How can you treat something if you don’t know what the problem is? This is the first challenge for medics and vets, one for which diagnostic testing holds the key. In the case of infectious diseases, diagnostics also play a huge role in disease prevention, enabling the detection of infected individuals so that measures may be put in place to limit further spread and contain potential cases. Control and treatment efficacy can however only be as good as your diagnostic test, which is why developing robust, reliable and sensitive tests are all important. But when the disease you want to test for is endemic, it can raise some additional challenges.
Developing a diagnostic test
There are a number of important considerations to bear in mind when looking to design a diagnostic test for an infectious disease, including:
- Do you want to detect the infectious agent directly (e.g., by culture or PCR/quantitative PCR) or do you want to detect the infection indirectly (e.g. sandwich ELISA for host antibodies or levels of biomarkers in the host)?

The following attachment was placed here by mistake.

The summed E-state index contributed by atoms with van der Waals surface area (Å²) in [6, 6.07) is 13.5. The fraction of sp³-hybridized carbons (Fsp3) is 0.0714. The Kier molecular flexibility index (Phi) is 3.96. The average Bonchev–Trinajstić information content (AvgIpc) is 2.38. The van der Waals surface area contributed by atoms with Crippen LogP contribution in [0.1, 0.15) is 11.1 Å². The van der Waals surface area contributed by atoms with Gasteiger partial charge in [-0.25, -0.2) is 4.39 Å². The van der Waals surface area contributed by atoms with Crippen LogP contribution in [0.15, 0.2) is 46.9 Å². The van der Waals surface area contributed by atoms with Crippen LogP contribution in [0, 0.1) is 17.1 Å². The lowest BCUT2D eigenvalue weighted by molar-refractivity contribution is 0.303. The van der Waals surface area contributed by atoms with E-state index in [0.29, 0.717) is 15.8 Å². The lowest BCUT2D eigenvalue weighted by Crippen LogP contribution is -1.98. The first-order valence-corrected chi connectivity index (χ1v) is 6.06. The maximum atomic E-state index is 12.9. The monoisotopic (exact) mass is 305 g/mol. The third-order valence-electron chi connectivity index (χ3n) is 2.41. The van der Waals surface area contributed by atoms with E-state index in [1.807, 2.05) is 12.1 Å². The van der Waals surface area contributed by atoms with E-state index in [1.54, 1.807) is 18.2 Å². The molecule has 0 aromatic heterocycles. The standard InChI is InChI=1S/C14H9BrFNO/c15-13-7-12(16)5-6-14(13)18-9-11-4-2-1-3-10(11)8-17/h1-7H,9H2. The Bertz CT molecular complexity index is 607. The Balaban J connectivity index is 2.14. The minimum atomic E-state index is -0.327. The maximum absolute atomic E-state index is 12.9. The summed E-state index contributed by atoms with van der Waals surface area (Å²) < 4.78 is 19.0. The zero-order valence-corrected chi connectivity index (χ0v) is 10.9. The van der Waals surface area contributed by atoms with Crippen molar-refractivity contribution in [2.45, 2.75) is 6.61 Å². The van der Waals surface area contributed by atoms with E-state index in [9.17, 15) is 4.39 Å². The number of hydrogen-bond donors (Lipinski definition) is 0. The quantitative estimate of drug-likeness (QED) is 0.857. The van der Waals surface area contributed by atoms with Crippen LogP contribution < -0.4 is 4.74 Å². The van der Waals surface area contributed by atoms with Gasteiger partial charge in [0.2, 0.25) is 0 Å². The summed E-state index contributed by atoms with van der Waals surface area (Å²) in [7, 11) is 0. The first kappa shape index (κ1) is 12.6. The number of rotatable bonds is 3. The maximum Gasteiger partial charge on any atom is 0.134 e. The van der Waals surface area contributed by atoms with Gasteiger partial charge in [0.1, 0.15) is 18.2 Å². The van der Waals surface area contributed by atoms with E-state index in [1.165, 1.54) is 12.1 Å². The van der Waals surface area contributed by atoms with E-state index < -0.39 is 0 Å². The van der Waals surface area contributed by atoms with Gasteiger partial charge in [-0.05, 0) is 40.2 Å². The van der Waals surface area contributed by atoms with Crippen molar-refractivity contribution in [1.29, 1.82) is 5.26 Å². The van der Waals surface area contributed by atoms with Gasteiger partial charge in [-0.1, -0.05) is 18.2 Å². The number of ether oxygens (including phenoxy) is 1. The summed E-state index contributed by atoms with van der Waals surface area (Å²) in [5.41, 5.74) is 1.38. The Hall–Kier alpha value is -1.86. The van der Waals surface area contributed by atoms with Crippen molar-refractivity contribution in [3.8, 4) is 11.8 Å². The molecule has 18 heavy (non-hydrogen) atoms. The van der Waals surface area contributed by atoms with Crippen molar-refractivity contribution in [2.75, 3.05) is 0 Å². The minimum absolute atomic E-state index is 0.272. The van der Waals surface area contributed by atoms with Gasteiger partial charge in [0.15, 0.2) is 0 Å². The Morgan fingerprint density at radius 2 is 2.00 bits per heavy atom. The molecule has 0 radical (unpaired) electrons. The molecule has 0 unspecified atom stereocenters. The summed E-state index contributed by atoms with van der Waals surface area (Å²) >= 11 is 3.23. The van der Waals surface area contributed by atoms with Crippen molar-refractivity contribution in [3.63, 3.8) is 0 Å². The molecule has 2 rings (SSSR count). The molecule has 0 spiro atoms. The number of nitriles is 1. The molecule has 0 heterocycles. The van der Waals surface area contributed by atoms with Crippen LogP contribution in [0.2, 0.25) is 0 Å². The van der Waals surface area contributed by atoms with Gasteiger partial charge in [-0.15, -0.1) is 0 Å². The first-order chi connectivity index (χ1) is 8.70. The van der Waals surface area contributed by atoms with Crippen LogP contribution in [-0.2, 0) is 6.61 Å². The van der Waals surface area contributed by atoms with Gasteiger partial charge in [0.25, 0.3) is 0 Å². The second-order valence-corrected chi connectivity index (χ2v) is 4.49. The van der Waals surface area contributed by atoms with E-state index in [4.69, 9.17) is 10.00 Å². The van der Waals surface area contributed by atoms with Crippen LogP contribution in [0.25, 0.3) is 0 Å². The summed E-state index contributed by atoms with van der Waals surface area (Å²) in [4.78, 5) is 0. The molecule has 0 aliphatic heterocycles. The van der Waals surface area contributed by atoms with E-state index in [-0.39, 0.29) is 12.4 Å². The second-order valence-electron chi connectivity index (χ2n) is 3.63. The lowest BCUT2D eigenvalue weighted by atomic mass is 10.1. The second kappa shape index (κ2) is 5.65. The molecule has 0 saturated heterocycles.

- At what point during infection can the marker (direct or indirect) be detected, is there a lag (as with the formation of an antibody response) before the positive individuals will become obvious?
- What is the best test medium from which to detect the desired target (blood, urine, nasal swab…etc.)
- What is the most appropriate test format (i.e. point of care or lab-based) and are there restrictive time pressures for requiring results (for some diseases every minute counts)?
- How do you determine what is positive and what is negative (i.e. do you need a cut-off value)?
- How much will it cost? Development and retail costs must be balanced with what the target market are willing to pay.
The importance and problem of negative controls
No matter which approach you choose however, it is not enough to be able to say “Look! All of these samples that are truly positive test positive with my test.” It is just as important to know that samples that are truly negative will test negative too otherwise the test is of little or no value. As part of the development process it is important to run the assay on a panel of known positive and negative samples that span the spectrum from negative to weak positive through to strong positive to see just how good your test is. From this data, the sensitivity and specificity of your test can then be calculated. But for all of this to be possible you need a bank of negative samples to prove the point.